"There's a risk, not so much a danger of a digital divide. What reassures me is how the parents are reacting to that because, in terms of actual desire and need for equipment in the classroom, it's very well understood from their point of view.
"If you throw your mind back to when this funding wasn't available, schools were going around using cake sales, fundraisers, trying to get this equipment for the classroom. I think there's an absolute acceptance that parents do support this process within the classroom environment.
"A wonderful example of that was in association with the Jack & Jill Foundation whereby Promethean went out to schools with the charity and gave them an opportunity to collect all their old mobile phones. If they collected 300 to 500, they got a free interactive whiteboard for their classroom.
"We had one in every four Irish schools signing up for that particular campaign, which was an enormous success. It raised a huge amount of money for a wonderful charity and got a lot of equipment into Irish classrooms that were not in a position to be able to procure them by standard means."
Byrne is adamant that if Ireland is to become the innovation-led economy that policy-makers are calling for, it means innovation must begin early in life.
"An innovation-led economy means innovative thinkers and going back to your comment about how you learnt your tables by rote, that's the other end of the spectrum for what we effectively need in a classroom. We need to give kids the tools to start thinking creatively, innovatively and as self-directed learners as well.
"It's a two-way street; it's not just about the teacher dictating to the classroom what they need to learn. We need to get the students engaged, with a willingness, want and desire to learn within the classroom, and the technology is an incredible adaptive tool to be able to use in that environment."
He says every student is different, but with digital technology no one gets left behind.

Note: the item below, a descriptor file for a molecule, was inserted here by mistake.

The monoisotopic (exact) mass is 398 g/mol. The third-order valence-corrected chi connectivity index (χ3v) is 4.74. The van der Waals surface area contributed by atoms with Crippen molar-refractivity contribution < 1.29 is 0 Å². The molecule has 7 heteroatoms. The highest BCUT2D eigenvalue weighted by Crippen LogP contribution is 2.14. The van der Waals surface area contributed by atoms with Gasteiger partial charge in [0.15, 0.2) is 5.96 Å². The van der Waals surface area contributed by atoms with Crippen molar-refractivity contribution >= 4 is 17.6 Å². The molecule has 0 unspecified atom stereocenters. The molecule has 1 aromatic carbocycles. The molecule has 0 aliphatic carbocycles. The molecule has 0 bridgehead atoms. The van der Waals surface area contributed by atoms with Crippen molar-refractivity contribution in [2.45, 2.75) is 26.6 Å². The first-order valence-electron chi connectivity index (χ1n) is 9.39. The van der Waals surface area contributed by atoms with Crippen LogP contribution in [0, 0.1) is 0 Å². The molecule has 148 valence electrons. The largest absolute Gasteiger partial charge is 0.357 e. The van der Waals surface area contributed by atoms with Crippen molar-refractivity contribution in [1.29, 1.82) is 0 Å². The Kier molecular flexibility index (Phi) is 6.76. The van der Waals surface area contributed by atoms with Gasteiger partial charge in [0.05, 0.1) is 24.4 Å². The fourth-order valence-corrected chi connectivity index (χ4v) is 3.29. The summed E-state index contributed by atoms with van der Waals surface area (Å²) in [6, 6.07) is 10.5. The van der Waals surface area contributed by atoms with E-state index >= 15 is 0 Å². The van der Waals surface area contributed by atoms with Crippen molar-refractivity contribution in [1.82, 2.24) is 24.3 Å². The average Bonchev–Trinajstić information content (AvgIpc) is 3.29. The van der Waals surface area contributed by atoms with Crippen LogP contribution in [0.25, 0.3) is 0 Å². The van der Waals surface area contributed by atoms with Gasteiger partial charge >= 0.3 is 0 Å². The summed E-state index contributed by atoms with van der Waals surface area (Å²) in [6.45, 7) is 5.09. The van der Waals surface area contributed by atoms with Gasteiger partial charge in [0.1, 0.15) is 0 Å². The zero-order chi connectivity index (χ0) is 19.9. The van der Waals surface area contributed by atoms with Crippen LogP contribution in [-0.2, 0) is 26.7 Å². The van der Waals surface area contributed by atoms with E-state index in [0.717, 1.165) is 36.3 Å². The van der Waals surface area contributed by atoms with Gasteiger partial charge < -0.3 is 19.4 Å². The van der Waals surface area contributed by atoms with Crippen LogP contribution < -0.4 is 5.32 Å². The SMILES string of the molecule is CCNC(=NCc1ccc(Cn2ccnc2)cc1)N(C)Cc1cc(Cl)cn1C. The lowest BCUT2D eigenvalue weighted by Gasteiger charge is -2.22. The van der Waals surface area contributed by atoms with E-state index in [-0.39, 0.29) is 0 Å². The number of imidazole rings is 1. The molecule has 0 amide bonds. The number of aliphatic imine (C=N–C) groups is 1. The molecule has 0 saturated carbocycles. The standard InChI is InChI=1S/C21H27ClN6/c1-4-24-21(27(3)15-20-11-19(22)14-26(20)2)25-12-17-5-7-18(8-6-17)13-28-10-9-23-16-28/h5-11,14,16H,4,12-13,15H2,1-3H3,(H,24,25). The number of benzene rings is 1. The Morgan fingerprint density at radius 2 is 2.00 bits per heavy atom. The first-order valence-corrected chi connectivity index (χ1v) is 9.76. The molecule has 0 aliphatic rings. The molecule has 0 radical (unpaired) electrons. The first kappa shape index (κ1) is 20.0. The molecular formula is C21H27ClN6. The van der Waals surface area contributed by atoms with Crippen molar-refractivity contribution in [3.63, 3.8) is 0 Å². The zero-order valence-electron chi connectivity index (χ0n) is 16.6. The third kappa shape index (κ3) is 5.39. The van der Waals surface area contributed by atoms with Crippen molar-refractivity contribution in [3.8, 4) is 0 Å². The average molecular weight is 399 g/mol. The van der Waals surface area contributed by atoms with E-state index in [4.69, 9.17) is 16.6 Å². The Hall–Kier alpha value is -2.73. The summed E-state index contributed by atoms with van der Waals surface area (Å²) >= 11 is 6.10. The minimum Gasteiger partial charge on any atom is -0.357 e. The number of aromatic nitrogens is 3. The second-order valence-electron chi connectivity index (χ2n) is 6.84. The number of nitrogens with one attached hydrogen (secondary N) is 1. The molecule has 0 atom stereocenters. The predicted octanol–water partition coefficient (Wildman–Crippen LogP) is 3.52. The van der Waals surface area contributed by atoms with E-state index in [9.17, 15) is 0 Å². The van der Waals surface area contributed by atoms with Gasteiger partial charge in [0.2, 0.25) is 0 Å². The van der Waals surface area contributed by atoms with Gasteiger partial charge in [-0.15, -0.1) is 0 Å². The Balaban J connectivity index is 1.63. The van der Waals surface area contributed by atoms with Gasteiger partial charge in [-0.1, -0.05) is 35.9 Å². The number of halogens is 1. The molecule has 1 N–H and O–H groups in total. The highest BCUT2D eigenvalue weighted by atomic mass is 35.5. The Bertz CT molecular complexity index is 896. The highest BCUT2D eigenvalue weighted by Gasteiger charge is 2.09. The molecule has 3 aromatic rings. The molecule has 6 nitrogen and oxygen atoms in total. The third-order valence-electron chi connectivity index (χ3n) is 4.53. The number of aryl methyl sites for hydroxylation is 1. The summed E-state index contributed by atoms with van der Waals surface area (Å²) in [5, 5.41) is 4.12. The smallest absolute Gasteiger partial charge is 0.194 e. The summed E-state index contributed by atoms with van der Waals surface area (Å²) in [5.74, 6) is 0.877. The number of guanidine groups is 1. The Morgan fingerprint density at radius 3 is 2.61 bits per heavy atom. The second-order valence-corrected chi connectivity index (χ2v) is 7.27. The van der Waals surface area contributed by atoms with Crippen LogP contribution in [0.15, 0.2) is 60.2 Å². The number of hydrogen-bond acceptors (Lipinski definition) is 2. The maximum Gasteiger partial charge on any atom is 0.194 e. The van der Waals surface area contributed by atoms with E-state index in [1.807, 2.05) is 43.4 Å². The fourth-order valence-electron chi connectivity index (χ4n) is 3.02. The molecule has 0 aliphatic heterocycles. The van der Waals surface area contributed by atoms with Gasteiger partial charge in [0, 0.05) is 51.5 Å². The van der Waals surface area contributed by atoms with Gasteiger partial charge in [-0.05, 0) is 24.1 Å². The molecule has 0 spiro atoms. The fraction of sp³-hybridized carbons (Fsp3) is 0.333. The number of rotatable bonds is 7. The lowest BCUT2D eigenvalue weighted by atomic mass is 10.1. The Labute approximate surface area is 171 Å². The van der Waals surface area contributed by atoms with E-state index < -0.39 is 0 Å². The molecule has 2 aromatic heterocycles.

"You might be a very visual individual who needs to take data in that capacity. Maths as a subject mightn't necessarily suit you, or science for that matter, but you could look at some of the 3D content that exists out there within the environment or you could get a visual view of the heart and how it's beating within the classroom or you could look at maths, numeracy and subjects from a visual perspective as well.
"Technology can fill lots of those gaps within the education environment to help kids maximise their ability within the classroom and stop thinking in 2+2=4 format and start thinking more creatively."
Byrne says the €150m is a powerful first step - the first of many that will be needed - and very rapidly Ireland should close the gap.
"I think the statistics are a little bit unkind to Ireland at the moment in terms of where we sit on that particular ladder. But what gives me a lot of comfort is the direction it is moving in.
"We have to be realistic about the amount of capital available to invest in this area and make sure that we are investing in this so that we're getting that maximum return on investment, not just from a financial perspective but also in terms of students' ability within the classroom."
To watch a video interview with Graham Byrne, go to www.digital21.ie.